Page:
INTERVIEW: Lighting Designer Georg Baldele |
February 15, 2012
Lights floating in the middle of a room can evoke many an association: magic, nostalgia, maybe even romance. Engineering, however, isn’t one of them. But design is forever a dot on the line between art and engineering. Some designers will shy away from this notion, but not Georg Baldele.
Baldele is an Austrian-born designer who studied in the Royal College of Arts in London. As the Protegee of legendary designer Ingo Maurer, the world got acquainted to his shining star, notably with his first famous lighting project, Fly Candle Fly. FCF is a grouping of real candles Georg Baldele hung from the ceiling so they look like they float mid-air. This work of his touched so many, that not only has it been requested for the most exclusive art, design and fashion events, but the general audience also got to fall in love with it when it illuminated the halls of Hogwarts in the first Harry Potter movie.
You would think a designer who got this much recognition might be distant or off putting, but that could not be farther than reality. The Georg Baldele I got to meet and interview last week was one of the most lovely, genuine, ideological and passionate designers I was lucky enough to meet.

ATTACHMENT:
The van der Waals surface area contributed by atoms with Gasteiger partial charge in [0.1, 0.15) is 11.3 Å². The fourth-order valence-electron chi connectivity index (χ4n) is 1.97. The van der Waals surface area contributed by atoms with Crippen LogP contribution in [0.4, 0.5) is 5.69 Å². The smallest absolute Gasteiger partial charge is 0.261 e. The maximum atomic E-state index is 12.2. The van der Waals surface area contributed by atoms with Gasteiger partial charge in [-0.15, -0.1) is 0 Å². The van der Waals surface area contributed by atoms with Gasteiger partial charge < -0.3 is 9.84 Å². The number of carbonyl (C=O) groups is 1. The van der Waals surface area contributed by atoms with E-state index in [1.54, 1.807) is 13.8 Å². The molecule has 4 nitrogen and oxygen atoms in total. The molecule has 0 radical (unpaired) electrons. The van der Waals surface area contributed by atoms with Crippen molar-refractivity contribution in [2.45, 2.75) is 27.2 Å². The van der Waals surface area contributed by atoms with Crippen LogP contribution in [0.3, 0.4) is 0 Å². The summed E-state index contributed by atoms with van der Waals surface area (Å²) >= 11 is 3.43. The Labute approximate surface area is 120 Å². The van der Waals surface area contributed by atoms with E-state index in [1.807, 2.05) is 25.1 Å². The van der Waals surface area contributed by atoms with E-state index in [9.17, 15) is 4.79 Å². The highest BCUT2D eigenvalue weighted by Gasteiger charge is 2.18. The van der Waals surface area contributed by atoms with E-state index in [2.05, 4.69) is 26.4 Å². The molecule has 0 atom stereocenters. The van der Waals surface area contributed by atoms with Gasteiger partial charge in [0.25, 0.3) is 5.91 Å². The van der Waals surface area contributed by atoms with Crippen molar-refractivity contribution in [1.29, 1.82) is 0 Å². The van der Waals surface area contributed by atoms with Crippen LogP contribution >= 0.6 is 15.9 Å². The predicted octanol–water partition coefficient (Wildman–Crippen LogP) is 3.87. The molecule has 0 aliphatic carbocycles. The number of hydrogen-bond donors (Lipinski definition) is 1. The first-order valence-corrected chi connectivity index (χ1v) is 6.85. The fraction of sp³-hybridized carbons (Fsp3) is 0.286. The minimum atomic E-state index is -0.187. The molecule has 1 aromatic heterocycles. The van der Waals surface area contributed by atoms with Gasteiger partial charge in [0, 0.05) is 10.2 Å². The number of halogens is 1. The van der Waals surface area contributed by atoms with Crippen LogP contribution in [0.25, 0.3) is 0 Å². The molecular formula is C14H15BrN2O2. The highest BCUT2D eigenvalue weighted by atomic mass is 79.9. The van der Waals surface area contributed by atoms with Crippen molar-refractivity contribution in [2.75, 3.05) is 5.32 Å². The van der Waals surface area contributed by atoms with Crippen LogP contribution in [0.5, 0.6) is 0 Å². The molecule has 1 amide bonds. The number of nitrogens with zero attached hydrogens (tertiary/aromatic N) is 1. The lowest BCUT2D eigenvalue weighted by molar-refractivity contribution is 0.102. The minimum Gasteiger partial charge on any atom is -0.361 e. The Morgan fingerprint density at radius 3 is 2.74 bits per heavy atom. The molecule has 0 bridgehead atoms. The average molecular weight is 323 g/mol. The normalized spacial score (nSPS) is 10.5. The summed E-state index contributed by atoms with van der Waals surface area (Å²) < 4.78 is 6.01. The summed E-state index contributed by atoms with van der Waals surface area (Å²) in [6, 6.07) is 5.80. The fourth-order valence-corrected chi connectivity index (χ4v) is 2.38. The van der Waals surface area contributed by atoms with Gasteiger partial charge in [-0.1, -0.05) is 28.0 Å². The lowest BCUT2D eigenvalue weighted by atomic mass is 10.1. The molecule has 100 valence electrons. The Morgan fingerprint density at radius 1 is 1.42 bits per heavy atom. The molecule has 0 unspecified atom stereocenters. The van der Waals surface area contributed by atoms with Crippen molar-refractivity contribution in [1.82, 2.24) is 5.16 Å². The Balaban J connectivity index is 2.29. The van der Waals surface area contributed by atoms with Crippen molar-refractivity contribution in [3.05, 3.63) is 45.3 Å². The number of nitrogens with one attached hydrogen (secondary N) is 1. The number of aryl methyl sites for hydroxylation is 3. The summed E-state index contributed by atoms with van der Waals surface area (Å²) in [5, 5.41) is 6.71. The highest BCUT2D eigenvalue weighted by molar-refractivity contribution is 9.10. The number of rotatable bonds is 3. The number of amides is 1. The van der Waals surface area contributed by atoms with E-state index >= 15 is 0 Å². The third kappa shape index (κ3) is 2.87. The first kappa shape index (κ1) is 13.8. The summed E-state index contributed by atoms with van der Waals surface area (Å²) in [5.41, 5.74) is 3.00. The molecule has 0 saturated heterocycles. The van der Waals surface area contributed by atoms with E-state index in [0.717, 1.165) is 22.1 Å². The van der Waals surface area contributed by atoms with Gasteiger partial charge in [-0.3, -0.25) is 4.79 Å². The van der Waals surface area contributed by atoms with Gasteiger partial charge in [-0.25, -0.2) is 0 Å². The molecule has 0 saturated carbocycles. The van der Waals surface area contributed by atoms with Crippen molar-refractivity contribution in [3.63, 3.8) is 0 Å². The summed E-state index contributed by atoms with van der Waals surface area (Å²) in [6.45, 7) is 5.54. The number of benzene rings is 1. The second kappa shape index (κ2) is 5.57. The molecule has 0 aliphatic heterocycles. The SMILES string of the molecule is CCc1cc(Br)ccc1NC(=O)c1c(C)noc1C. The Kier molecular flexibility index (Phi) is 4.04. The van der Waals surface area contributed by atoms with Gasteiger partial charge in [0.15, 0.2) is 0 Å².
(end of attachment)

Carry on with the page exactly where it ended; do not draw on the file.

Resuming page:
How would you define your style?
I think my work defines itself. As a designer, you start in a certain point, and he longer the process takes you learn more about yourself and your work and you start seeing a pattern that can be used as a definition. But when I work on a project I don’t actively think about my all-over style. I just find my inspiration and work with it.
And where do you find inspiration?
I studied engineering a few years before I went to to the RCOA and sometimes I find inspiration in the technical side of things. Most of the times I just gather a lot of inspiration from all over the place and then something happens, a light bulb goes on and I get my idea. I think the most important thing is to keep your mind open to the world, to art, to ideas. With time you develop a passion to a certain quality of life and design that becomes your inspiration and your style.
Your work exudes much more warmth and emotion than some other contemporary lighting designers. Do you have an explanation for that?
One time when I was studying towards my M.A, a lady came to me and said she can’t believe my work wasn’t designed by a woman, because of the passion and emotion that it’s filled with. Of course, I took it as a compliment. I think the reason is that I was drawn to light since I was a child, and I always loved the light that comes from different corners of the room, the sort that creates a certain mood, and not just the overheads. It’s far more interesting to me. I’m dyslexic, and school was always a struggle for me, then I went to The Royal College of Art and I was shocked by how easy everything was! [chuckles, C.K.] Turns out 70 to 80 per cent of the RCOF students are dyslexic as well.